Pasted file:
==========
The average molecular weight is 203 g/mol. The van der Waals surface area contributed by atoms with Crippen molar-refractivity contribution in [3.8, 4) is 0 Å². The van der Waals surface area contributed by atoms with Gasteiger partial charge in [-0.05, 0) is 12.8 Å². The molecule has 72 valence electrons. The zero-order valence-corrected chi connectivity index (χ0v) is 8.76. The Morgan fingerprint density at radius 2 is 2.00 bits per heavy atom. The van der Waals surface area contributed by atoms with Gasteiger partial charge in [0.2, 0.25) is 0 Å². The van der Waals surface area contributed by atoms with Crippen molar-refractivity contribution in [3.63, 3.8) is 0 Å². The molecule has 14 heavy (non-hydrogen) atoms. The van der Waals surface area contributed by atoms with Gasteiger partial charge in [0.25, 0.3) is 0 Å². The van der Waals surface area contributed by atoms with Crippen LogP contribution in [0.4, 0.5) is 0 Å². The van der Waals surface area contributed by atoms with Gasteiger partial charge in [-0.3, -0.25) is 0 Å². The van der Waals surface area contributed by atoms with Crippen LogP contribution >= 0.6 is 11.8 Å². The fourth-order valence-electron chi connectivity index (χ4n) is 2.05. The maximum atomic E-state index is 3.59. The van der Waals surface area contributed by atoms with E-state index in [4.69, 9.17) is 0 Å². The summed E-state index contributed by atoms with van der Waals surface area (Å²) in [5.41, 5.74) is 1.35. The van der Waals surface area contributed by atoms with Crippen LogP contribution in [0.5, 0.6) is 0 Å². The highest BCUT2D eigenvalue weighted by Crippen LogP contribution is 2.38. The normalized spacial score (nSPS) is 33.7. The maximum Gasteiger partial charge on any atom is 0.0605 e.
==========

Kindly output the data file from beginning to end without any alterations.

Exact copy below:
The average molecular weight is 203 g/mol. The van der Waals surface area contributed by atoms with Crippen molar-refractivity contribution in [3.8, 4) is 0 Å². The van der Waals surface area contributed by atoms with Gasteiger partial charge in [-0.05, 0) is 12.8 Å². The molecule has 72 valence electrons. The zero-order valence-corrected chi connectivity index (χ0v) is 8.76. The Morgan fingerprint density at radius 2 is 2.00 bits per heavy atom. The van der Waals surface area contributed by atoms with Gasteiger partial charge in [0.2, 0.25) is 0 Å². The van der Waals surface area contributed by atoms with Crippen molar-refractivity contribution in [3.63, 3.8) is 0 Å². The molecule has 14 heavy (non-hydrogen) atoms. The van der Waals surface area contributed by atoms with Gasteiger partial charge in [0.25, 0.3) is 0 Å². The van der Waals surface area contributed by atoms with Crippen LogP contribution in [0.4, 0.5) is 0 Å². The van der Waals surface area contributed by atoms with Gasteiger partial charge in [-0.3, -0.25) is 0 Å². The van der Waals surface area contributed by atoms with Crippen LogP contribution >= 0.6 is 11.8 Å². The fourth-order valence-electron chi connectivity index (χ4n) is 2.05. The maximum atomic E-state index is 3.59. The van der Waals surface area contributed by atoms with E-state index in [4.69, 9.17) is 0 Å². The summed E-state index contributed by atoms with van der Waals surface area (Å²) in [5.41, 5.74) is 1.35. The van der Waals surface area contributed by atoms with Crippen LogP contribution in [0.5, 0.6) is 0 Å². The highest BCUT2D eigenvalue weighted by Crippen LogP contribution is 2.38. The normalized spacial score (nSPS) is 33.7. The maximum Gasteiger partial charge on any atom is 0.0605 e.